Whole genome sequencing today generates volumes of data on a person’s genetic make-up, but it still may leave a rare disease patient without a clear answer as to what gene may be responsible for their disorder.

The problem is that the vast amount of data it produces and the large number of mutations that any individual will have can obscure the one variant underlying a condition.

Greg Cooper knows the challenges well. As a faculty investigator at the HudsonAlpha Institute for Biotechnology in Huntsville, Alabama, he works to unlock the mystery underlying mendelian disorders, particular ones that involve intellectual disabilities and developmental delays.

His lab recently published a paper in the American Journal of Human Genetics that linked a variation in the BRSK2 gene with neurodevelopmental disorders. Over a little more than three years, Cooper’s lab, working with University of Alabama at Birmingham pediatric neurologist Martina Bebin, identified four patients with the mutation, two of whom had de novo mutations meaning that the mutations had not been passed on by the parents, but had been spontaneous.

The Cooper Lab identified the children as part of work on a Clinical Sequencing Exploratory Research Project, an effort funded by the National Institutes of Health to identify the genetic causes of undiagnosed conditions by using genome sequencing.

Cooper believed they were on to something, but still had to make sure they weren’t just picking up statistical noise. He needed to find other cases to make a clear connection between the BRSK2 variants and the intellectual disabilities in these patients. To do that, he turned to GeneMatcher.

GeneMatcher is designed to enable connections between patients, their families, clinicians, and researchers from around the world who share an interest in the same gene. The intent is to help solve genetic mystery cases by pairing people with mutations involving the same genes. The Baylor-Hopkins Center for Mendelian Genomics developed the website, which is freely accessible.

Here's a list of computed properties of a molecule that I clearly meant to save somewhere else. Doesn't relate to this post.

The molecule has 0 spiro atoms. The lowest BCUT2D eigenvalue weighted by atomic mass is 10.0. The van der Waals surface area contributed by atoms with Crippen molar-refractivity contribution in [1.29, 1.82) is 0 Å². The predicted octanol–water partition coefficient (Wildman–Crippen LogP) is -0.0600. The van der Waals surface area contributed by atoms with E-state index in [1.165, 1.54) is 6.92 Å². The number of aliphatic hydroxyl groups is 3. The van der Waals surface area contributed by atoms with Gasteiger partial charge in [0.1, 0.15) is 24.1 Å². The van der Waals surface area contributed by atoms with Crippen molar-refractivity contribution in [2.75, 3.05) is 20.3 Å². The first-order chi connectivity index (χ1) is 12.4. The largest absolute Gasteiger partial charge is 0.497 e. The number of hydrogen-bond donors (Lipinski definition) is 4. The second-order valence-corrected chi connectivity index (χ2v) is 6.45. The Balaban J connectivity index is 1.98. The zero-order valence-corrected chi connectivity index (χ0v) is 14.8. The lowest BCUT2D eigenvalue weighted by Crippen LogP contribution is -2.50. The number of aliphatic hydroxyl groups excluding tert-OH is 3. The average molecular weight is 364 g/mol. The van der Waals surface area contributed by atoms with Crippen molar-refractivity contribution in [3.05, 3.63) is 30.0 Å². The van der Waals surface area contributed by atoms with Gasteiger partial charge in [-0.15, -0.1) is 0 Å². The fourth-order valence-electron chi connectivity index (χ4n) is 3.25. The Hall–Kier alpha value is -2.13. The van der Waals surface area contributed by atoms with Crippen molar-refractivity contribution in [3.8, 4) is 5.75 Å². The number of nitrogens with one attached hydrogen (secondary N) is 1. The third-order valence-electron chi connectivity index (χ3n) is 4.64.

The site allows individuals to post a gene of interest and will connect others who identify an interest in the same gene. The match is done automatically. When a match occurs, the submitters will automatically receive email notification. It is at the discretion of the participants if they would like to connect. It’s also possible to query other gene matchmaker sites through the service.

By using this service, Cooper was able to let others know he was interested in anyone with a patient or child who had a BRSK2 mutation. Through the service, he identified an additional five patients with BRSK2 mutations, all of whom had developmental disabilities. In all, six of the nine cases had de novo mutations, which made a strong case that what they had found was not coincidental.

“In genetics, especially since we sequence lots of DNA, lots of genes, there’s always this concern about just statistical noise,” said Cooper. “Because you’re collecting so much data, you’re bound to find some patterns at random. But one of the things that we look for is when you see repeated de novo changes in the same gene in people that have developmental problems, that’s what starts to make the story convincing.”

It’s not clear what the next steps will be. It’s possible, if the parents of the patients want, their genetic counselors could connect them. That could help give rise to an effort to research the condition and began the road to better understanding the disease, as well as create a search for treatments.

What’s remarkable about the story is that while sophisticated sequencing technology may have been used to read the genetic code of the patients involved in the study, it was a relatively simple social networking tool that ultimately allowed the researchers to find the answer they sought. That should be a reminder not only about the limits of sequencing, but about the power of collaboration.

Photo: Greg Cooper, faculty investigator at the HudsonAlpha Institute for Biotechnology in Huntsville, Alabama